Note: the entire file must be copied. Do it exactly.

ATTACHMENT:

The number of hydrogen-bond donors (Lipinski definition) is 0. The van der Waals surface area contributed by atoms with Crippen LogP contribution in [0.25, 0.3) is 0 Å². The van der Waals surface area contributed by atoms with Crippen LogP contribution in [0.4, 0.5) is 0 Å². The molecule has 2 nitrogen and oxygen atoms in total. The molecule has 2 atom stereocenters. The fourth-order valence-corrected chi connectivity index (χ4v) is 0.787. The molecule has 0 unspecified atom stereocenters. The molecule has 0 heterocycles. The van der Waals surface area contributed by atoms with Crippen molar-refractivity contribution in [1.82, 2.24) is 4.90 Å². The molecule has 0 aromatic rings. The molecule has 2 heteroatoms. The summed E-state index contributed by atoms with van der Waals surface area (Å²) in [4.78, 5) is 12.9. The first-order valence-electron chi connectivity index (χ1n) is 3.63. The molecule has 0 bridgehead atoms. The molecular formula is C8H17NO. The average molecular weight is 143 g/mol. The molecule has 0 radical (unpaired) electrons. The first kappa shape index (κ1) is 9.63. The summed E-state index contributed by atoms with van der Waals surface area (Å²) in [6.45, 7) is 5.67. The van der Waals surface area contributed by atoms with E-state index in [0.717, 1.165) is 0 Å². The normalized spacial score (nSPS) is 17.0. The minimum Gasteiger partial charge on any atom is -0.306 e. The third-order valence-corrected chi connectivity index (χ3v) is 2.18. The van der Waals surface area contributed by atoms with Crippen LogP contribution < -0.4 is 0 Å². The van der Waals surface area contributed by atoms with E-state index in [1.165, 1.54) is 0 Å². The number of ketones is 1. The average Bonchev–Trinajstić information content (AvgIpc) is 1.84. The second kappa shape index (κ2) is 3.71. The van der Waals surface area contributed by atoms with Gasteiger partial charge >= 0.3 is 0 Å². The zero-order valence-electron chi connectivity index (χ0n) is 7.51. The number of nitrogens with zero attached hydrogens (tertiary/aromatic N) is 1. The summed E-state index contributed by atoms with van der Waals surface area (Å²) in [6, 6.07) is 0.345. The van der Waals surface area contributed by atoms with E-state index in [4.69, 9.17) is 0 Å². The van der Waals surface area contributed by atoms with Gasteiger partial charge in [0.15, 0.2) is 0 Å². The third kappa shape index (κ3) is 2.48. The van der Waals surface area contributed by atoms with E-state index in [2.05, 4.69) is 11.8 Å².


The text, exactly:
The number of hydrogen-bond donors (Lipinski definition) is 0. The van der Waals surface area contributed by atoms with Crippen LogP contribution in [0.25, 0.3) is 0 Å². The van der Waals surface area contributed by atoms with Crippen LogP contribution in [0.4, 0.5) is 0 Å². The molecule has 2 nitrogen and oxygen atoms in total. The molecule has 2 atom stereocenters. The fourth-order valence-corrected chi connectivity index (χ4v) is 0.787. The molecule has 0 unspecified atom stereocenters. The molecule has 0 heterocycles. The van der Waals surface area contributed by atoms with Crippen molar-refractivity contribution in [1.82, 2.24) is 4.90 Å². The molecule has 0 aromatic rings. The molecule has 2 heteroatoms. The summed E-state index contributed by atoms with van der Waals surface area (Å²) in [4.78, 5) is 12.9. The first-order valence-electron chi connectivity index (χ1n) is 3.63. The molecule has 0 bridgehead atoms. The molecular formula is C8H17NO. The average molecular weight is 143 g/mol. The molecule has 0 radical (unpaired) electrons. The first kappa shape index (κ1) is 9.63. The summed E-state index contributed by atoms with van der Waals surface area (Å²) in [6.45, 7) is 5.67. The van der Waals surface area contributed by atoms with E-state index in [0.717, 1.165) is 0 Å². The normalized spacial score (nSPS) is 17.0. The minimum Gasteiger partial charge on any atom is -0.306 e. The third-order valence-corrected chi connectivity index (χ3v) is 2.18. The van der Waals surface area contributed by atoms with Crippen LogP contribution < -0.4 is 0 Å². The van der Waals surface area contributed by atoms with E-state index in [1.165, 1.54) is 0 Å². The number of ketones is 1. The average Bonchev–Trinajstić information content (AvgIpc) is 1.84. The second kappa shape index (κ2) is 3.71. The van der Waals surface area contributed by atoms with Gasteiger partial charge >= 0.3 is 0 Å². The zero-order valence-electron chi connectivity index (χ0n) is 7.51. The number of nitrogens with zero attached hydrogens (tertiary/aromatic N) is 1. The summed E-state index contributed by atoms with van der Waals surface area (Å²) in [6, 6.07) is 0.345. The van der Waals surface area contributed by atoms with E-state index in [4.69, 9.17) is 0 Å². The van der Waals surface area contributed by atoms with Gasteiger partial charge in [0.15, 0.2) is 0 Å². The third kappa shape index (κ3) is 2.48. The van der Waals surface area contributed by atoms with E-state index in [2.05, 4.69) is 11.8 Å².